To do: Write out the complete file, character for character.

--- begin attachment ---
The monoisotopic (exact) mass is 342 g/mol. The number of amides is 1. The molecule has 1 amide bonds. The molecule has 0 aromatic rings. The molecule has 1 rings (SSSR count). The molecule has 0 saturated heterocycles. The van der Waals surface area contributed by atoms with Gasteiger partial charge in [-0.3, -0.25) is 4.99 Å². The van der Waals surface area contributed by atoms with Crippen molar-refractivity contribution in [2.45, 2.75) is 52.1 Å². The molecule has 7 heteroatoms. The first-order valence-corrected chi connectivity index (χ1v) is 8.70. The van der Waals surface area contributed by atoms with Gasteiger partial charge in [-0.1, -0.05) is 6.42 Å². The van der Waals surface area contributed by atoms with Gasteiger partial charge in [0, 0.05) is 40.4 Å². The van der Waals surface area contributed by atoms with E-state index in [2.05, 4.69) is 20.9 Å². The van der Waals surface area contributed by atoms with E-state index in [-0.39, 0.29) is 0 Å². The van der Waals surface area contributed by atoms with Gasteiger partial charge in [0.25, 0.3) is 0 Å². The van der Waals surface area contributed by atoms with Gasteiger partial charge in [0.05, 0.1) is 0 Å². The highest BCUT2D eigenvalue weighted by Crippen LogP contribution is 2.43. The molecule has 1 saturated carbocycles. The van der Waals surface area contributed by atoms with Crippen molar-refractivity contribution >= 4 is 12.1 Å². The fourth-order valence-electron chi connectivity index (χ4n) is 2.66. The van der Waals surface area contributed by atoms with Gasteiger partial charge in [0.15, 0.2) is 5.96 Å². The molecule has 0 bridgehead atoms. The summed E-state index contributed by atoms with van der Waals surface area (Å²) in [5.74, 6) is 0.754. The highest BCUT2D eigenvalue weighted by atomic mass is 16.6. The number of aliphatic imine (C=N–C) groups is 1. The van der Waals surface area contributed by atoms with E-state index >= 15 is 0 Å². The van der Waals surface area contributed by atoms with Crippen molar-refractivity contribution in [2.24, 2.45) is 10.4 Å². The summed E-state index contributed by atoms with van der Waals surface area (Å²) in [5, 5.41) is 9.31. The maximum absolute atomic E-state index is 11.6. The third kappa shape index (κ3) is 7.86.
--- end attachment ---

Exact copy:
The monoisotopic (exact) mass is 342 g/mol. The number of amides is 1. The molecule has 1 amide bonds. The molecule has 0 aromatic rings. The molecule has 1 rings (SSSR count). The molecule has 0 saturated heterocycles. The van der Waals surface area contributed by atoms with Gasteiger partial charge in [-0.3, -0.25) is 4.99 Å². The van der Waals surface area contributed by atoms with Crippen molar-refractivity contribution in [2.45, 2.75) is 52.1 Å². The molecule has 7 heteroatoms. The first-order valence-corrected chi connectivity index (χ1v) is 8.70. The van der Waals surface area contributed by atoms with Gasteiger partial charge in [-0.1, -0.05) is 6.42 Å². The van der Waals surface area contributed by atoms with Gasteiger partial charge in [0, 0.05) is 40.4 Å². The van der Waals surface area contributed by atoms with E-state index in [2.05, 4.69) is 20.9 Å². The van der Waals surface area contributed by atoms with E-state index in [-0.39, 0.29) is 0 Å². The van der Waals surface area contributed by atoms with Gasteiger partial charge in [0.25, 0.3) is 0 Å². The van der Waals surface area contributed by atoms with Gasteiger partial charge in [0.05, 0.1) is 0 Å². The highest BCUT2D eigenvalue weighted by Crippen LogP contribution is 2.43. The molecule has 1 saturated carbocycles. The van der Waals surface area contributed by atoms with Crippen molar-refractivity contribution >= 4 is 12.1 Å². The fourth-order valence-electron chi connectivity index (χ4n) is 2.66. The van der Waals surface area contributed by atoms with Gasteiger partial charge in [0.15, 0.2) is 5.96 Å². The molecule has 0 bridgehead atoms. The summed E-state index contributed by atoms with van der Waals surface area (Å²) in [5.74, 6) is 0.754. The highest BCUT2D eigenvalue weighted by atomic mass is 16.6. The number of aliphatic imine (C=N–C) groups is 1. The van der Waals surface area contributed by atoms with E-state index >= 15 is 0 Å². The van der Waals surface area contributed by atoms with Crippen molar-refractivity contribution in [2.24, 2.45) is 10.4 Å². The summed E-state index contributed by atoms with van der Waals surface area (Å²) in [5, 5.41) is 9.31. The maximum absolute atomic E-state index is 11.6. The third kappa shape index (κ3) is 7.86.